The court ruled that an injunction (a court order to preserve the building) was unnecessary to protect the interests of the artists, and then later ruled that he should have preserved the building to preserve the artists' interests. Kinda strange and contradictory.

  • May 17th, 2018 @ 11:44am

    Re: "installation fee might be charged" -- KEY word there is "might" (as )

    Actually, the fee is charged, and it might be credited back to you. When you sign up, you have to outlay the costs before they sign you up. A refund after the fact is not the same as not being charged.

  • May 4th, 2018 @ 12:11pm

    Re: Re: Re: Re: Re:

    A Modest Proposal is satire from ~1730. It was a response to rhetoric about the burden children are to the poor (specifically, the Irish). It was a horrific essay, describing the sale of burdensome children to the rich as food.

    It was and is horrific. That is the point, to go so far as to make people react, and hopefully start to rethink things.

    This modest proposal is in the same vien. The core conciet of Anti-Vax (ignoring any debates into the merits of their claims) is that the low risk of harm from Vaccines, like Autism, is somehow worse then the risk of death from the diseases we vaccinate for primarily because of their horrific death tolls.

    So Barron von Robber chose to list a modest proposal, to hit home what it used to be like before vaccines and herd immunity limited infection rates, so to perhaps shock the reader into looking at what Anti-Vaxcers open their child up to. If you ever hear the words "A modest Proposal", assume that the content following it will be shocking, and over the top.

    Its not a joke gaining value from its shocking nature. Its commentary, and the shock is the point.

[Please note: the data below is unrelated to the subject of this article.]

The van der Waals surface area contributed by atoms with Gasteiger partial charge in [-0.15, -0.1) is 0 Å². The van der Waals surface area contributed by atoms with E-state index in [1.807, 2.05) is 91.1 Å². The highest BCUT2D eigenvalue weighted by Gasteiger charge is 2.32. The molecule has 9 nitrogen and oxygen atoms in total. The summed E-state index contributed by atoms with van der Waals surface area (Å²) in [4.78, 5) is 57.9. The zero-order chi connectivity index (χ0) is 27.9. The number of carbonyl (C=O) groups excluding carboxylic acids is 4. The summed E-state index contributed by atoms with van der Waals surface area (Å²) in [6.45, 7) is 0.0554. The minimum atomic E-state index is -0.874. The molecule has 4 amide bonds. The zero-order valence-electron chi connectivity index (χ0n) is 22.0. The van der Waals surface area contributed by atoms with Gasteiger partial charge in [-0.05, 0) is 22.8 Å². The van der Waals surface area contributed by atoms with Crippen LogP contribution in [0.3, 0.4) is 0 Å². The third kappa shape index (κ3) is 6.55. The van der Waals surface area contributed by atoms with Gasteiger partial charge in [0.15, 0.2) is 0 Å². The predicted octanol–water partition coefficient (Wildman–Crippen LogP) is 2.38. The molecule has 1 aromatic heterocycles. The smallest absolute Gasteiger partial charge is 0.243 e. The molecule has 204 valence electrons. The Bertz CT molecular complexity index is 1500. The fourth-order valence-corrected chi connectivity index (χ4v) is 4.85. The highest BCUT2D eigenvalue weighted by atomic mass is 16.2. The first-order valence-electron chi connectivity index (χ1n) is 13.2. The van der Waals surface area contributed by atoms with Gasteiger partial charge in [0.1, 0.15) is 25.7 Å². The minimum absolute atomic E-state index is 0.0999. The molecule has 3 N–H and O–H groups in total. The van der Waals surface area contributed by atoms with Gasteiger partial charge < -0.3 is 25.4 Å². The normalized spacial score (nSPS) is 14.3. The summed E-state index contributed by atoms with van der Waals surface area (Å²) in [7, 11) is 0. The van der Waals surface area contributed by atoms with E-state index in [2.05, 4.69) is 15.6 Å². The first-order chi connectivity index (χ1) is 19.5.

• May 4th, 2018 @ 11:51am

    Re: Re: Re: (as )

    Not sure I agree with that premise. He has said that he wont pay for ALL the streaming services, not that he wont pay for ANY of the services, but I am willing to accept that I could be wrong, and address the conclusion.

    Despite not paying for any services himself, he may have friends who do so, and legally watch content with those friends (I am talking that they are in the same physical area, watching the same physical device.

    Then of course there are shows like Last Week Tonight that put up portions of their content for free viewing on YouTube or The Tonight Show, which puts up all of their content on Youtube.

    I used to not have cable, and was unable to watch WWE programming. between WWE Youtube videos of segments, WWE Twitter Gifs, and several wrestling podcasts, I remained familiar with the content on offer, without priating content.

    There are legal means to view content outside of personally purchasing access.

  • May 3rd, 2018 @ 3:09pm

    Re: (as )

    The right to repair laws actually are why we resolved many of these issues with automobiles. Electronics right to repair laws include requirements that the companies provide documentation (probably for a fee, much as car companies are required to license OBD II codes and information about how the car is put together), and some include requirements that the devices are actually/reasonably repairable.

    That said, we may have the reason the FTC woke up - the Right to Repair law debate filtered through and they went digging and realized we had a law/the law already prohibits the behavior.